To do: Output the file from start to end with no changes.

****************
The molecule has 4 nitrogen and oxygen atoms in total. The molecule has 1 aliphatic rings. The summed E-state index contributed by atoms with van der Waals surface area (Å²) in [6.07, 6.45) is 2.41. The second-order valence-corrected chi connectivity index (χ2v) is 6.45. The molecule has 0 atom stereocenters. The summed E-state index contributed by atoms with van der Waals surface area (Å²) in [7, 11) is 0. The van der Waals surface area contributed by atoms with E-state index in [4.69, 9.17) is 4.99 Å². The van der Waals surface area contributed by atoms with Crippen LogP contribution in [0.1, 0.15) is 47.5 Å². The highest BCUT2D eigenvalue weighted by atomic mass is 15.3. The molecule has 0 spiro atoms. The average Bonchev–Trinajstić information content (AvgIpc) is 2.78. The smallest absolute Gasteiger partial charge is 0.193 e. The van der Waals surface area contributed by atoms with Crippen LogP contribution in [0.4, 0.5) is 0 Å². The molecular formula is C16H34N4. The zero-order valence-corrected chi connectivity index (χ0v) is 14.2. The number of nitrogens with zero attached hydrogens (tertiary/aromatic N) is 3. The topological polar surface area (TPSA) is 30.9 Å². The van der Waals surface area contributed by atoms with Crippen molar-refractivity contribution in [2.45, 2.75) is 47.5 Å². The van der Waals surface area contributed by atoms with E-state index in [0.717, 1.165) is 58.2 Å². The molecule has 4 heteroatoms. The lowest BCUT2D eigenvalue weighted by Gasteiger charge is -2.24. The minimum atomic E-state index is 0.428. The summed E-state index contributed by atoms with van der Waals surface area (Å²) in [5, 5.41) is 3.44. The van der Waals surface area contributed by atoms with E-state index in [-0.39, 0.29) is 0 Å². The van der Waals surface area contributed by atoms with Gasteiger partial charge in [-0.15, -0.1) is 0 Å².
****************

The molecule has 4 nitrogen and oxygen atoms in total. The molecule has 1 aliphatic rings. The summed E-state index contributed by atoms with van der Waals surface area (Å²) in [6.07, 6.45) is 2.41. The second-order valence-corrected chi connectivity index (χ2v) is 6.45. The molecule has 0 atom stereocenters. The summed E-state index contributed by atoms with van der Waals surface area (Å²) in [7, 11) is 0. The van der Waals surface area contributed by atoms with E-state index in [4.69, 9.17) is 4.99 Å². The van der Waals surface area contributed by atoms with Crippen LogP contribution in [0.1, 0.15) is 47.5 Å². The highest BCUT2D eigenvalue weighted by atomic mass is 15.3. The molecule has 0 spiro atoms. The average Bonchev–Trinajstić information content (AvgIpc) is 2.78. The smallest absolute Gasteiger partial charge is 0.193 e. The van der Waals surface area contributed by atoms with Crippen LogP contribution in [0.4, 0.5) is 0 Å². The molecular formula is C16H34N4. The zero-order valence-corrected chi connectivity index (χ0v) is 14.2. The number of nitrogens with zero attached hydrogens (tertiary/aromatic N) is 3. The topological polar surface area (TPSA) is 30.9 Å². The van der Waals surface area contributed by atoms with Crippen molar-refractivity contribution in [2.45, 2.75) is 47.5 Å². The van der Waals surface area contributed by atoms with E-state index in [0.717, 1.165) is 58.2 Å². The molecule has 4 heteroatoms. The lowest BCUT2D eigenvalue weighted by Gasteiger charge is -2.24. The minimum atomic E-state index is 0.428. The summed E-state index contributed by atoms with van der Waals surface area (Å²) in [5, 5.41) is 3.44. The van der Waals surface area contributed by atoms with E-state index in [-0.39, 0.29) is 0 Å². The van der Waals surface area contributed by atoms with Gasteiger partial charge in [-0.15, -0.1) is 0 Å².